Nor do I pretend to know much about the Crimea, except that there was a war there from 1853 until 1856 which (a) brought Florence Nightingale to the attention of the world and (b) Russia famously lost.

Speaking of the Crimean War, here is detail from Franz Roubaud’s panoramic painting The Siege of Sevastopol (1904) :


To my Texan eyes it looks rather like the Mexican Army at the Alamo.

Today I read in an online Associated Press article that the Crimea only became part of Ukraine in 1954, when Soviet leader Nikita Khrushchev gave the peninsula to the republic where he began his political career, a transfer that hardly mattered until the Soviet Union broke up in 1991 and Crimea ended up in an independent Ukraine. Furthermore, I read that Crimea’s port city of Sevastopol is also home to the Russian Black Sea Fleet and its thousands of naval personnel. The ousted Ukrainian president Yanukovych extended the fleet’s lease until 2042, but Russia fears that Ukraine’s temporary pro-Western government [emphasis mine] could evict it. The U.S. is not calling for a full Russian withdrawal from Crimea, an Obama administration official said, but does want Moscow’s forces to return to their normal operating position at their base, where they have an agreement with Ukraine to keep up to 11,000 troops.

A man named Barry Pavel, who worked on the White House National Security Council under both Obama and President George W. Bush, says that reasserting control of Crimea may be even more important to Russia than the Georgian territories. “Russian nationalists consider this to be practically Russian territory,” [emphasis mine] said Pavel, who now serves as vice president of the Atlantic Council, a Washington-based think tank. “The chances of Russian forces ever leaving where they are are very low.”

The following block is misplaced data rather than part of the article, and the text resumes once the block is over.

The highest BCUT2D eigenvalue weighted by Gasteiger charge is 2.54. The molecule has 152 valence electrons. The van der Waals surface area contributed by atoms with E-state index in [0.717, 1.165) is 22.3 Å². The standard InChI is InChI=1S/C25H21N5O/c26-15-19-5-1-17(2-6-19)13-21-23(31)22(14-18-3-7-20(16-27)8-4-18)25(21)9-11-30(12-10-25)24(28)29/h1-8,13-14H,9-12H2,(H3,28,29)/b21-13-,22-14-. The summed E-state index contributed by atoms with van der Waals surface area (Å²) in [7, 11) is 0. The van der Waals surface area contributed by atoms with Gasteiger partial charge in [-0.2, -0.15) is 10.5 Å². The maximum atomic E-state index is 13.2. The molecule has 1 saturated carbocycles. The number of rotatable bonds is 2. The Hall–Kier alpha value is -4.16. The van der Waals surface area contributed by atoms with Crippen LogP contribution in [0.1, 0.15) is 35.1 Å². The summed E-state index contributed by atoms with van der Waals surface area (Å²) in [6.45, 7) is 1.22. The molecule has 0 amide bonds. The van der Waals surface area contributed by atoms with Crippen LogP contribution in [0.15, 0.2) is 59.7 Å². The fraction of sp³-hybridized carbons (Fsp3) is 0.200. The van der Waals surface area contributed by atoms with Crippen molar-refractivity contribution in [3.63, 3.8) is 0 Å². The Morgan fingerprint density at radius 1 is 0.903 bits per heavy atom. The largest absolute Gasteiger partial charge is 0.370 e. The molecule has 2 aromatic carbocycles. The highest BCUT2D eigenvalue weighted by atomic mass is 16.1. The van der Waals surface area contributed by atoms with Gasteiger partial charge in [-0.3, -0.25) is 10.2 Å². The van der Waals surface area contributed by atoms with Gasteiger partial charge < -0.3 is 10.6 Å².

So the international ballet continues.

What could possibly go wrong?

It all seems very familiar, though.

Oh, yes, now I remember. In 1990, Saddam Hussein called Kuwait the 19th province of Iraq.

Tuesday, March 4, 2014

Et tu, LBJ?

In earlier times the inauguration of U.S. presidents took place on March 4th. George Washington’s first inauguration took place on April 30, 1789, but never mind.

After the Twentieth Amendment to the U.S. Constitution was approved in 1933, presidential inaugurations were moved to January 20th.

The only inaugurations that have not taken place on March 4th or January 20th (besides George Washington's on April 30th) happened because (a) those dates occurred on a Sunday or (b) a president died or resigned.

The presidents who died in office were William Henry Harrison (1841), Zachary Taylor (1850), Abraham Lincoln (1865), James A Garfield (1881), William McKinley (1901), Warren G. Harding (1923), Franklin Delano Roosevelt (1945), and John F. Kennedy (1963). One president, Richard Nixon, resigned from office (1974).

You read it here first. Or maybe not.

I knew you couldn’t possibly get through today without knowing these things. To learn which presidents were not inaugurated on March 4th or January 20th (that is, who the successors to the ones who died or resigned were), click here.